How Does Restorative Justice Interact with Homelessness and Mental Illness?

  • Type of process: Community Group Conference
  • Conference Participants:
    • Offender –Joseph (64)
    • 2 Facilitators
    • 2 Community Members
    • 1 Police Officer (Officer Johnson)
  • Criminal Charges Pending: Fourth degree arson
  • Referring agent: Police Department

 Factual Synopsis: A 64-year-old homeless man was cooking on a makeshift stove in a trailer he was squatting in and accidentally started a fire, causing major damage to the structure.


Joseph had been living in an abandoned trailer a few miles out of town for long enough to consider the property home. He was squatting on the land, but had constructed a tent and blankets for sleeping inside the trailer and had settled there, unpacking his few possessions and developing routines. During our intake conversation, Joseph described how much he loved the forest and nature surrounding the trailer. He described how he would lean down as he walked to brush the grass back up where his footsteps flattened it so that it could reach the sun.

Joseph had been in a bad accident a few years before. He had been hit by a car on the main street of downtown and was in a coma for 30 days before waking up. The injuries he endured have resulted in long-term pain and discomfort in his body in part due to the metal used to reconstruct his bones. Joseph described that on cold nights he will try to find a place for the night near a business with an outdoor outlet so that he can plug in his hair dryer to heat up the metal in his arms and legs. When the metal is cold, it is painful.

In describing the accident and the time he spent in a coma, Joseph explained that he died and went to hell. He explained in great detail his journey through hell and his resulting commitment to live for God and Jesus. He expressed that often people do not want to listen to him, and that he was grateful the co-facilitator and I would listen. He said he thought we were good people.

Joseph described himself as thinking a bit differently from other people. Through his caseworker, he was medicated for mental illness. He also has a history of drug addiction, but claimed to have it under control and expressed frustration that he was not being given adequate pain medication due to the history of addiction. In our intake and pre-conference meetings, Joseph would ramble and jumped from topic to topic. It was clear that the conference would be a facilitation challenge and the co-facilitator and I were mindful in our selection of community members who would have compassion for the special circumstances of the case and would be able to show patience and creativity in suggesting contract items that would be achievable for Joseph. We also developed hand motions with Joseph that would be a silent reminder to re-focus or to avoid interrupting others.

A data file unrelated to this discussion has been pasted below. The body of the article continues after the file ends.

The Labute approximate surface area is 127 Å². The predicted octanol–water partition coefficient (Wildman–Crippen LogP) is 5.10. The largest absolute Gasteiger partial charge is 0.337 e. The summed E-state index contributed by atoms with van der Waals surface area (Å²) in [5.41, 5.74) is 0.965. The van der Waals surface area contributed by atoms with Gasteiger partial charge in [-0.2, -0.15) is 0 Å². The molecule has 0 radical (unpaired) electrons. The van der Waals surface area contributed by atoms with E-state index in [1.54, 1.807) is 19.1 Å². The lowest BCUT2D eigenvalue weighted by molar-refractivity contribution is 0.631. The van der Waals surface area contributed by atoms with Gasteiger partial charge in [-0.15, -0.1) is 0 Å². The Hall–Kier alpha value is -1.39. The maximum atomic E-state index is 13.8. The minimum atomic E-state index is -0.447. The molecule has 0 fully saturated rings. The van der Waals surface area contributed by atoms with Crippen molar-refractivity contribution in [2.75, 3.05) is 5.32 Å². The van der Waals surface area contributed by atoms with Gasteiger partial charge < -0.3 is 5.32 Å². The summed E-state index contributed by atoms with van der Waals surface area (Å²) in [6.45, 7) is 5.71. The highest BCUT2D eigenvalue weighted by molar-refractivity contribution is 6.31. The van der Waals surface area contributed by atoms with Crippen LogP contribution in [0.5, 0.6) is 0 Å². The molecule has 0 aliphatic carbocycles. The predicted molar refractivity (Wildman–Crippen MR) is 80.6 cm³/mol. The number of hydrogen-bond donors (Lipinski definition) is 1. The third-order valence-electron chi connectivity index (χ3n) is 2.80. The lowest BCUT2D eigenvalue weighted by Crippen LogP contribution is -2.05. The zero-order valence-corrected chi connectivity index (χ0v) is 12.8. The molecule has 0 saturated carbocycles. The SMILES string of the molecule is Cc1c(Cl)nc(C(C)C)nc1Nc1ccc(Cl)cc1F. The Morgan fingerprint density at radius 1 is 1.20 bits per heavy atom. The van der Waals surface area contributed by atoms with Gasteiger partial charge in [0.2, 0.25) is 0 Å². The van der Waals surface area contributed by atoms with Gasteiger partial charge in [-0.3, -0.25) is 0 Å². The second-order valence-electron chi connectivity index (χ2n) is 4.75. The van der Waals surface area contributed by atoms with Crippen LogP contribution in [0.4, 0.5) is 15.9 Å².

When we gathered for the conference, Joseph began by telling the story of what happened. He described how he was trying to heat up a tortilla and cheese using alcohol in a can as a stove. He mentioned that this is a cooking method he uses frequently and he hasn’t had any problems with it before. This time, he left for a minute to go urinate outside and when he returned, his entire bed area was up in flames. Joseph tried to put out the fire and the heat burned his hands and arms. He showed the group where the blisters were still healing. Quickly he realized he wouldn’t be able to put out the fire without help and left the trailer and went down the road to find someone to call the fire department. Joseph stuck around as the fire department arrived and he took full responsibility for what happened. The trailer was badly burned, but the police were ultimately unable to contact the property owner. Joseph expressed how relieved he was that the fire did not reach the surrounding woods and that no one was hurt. Joseph talked about how the trailer and property were affected and about how the community could be scared by the fire. He also talked about the impact on himself. Joseph lost his home through this ordeal. He said that since this happened, he has been staying at the shelters and not eating as well and that he had lost a lot of weight.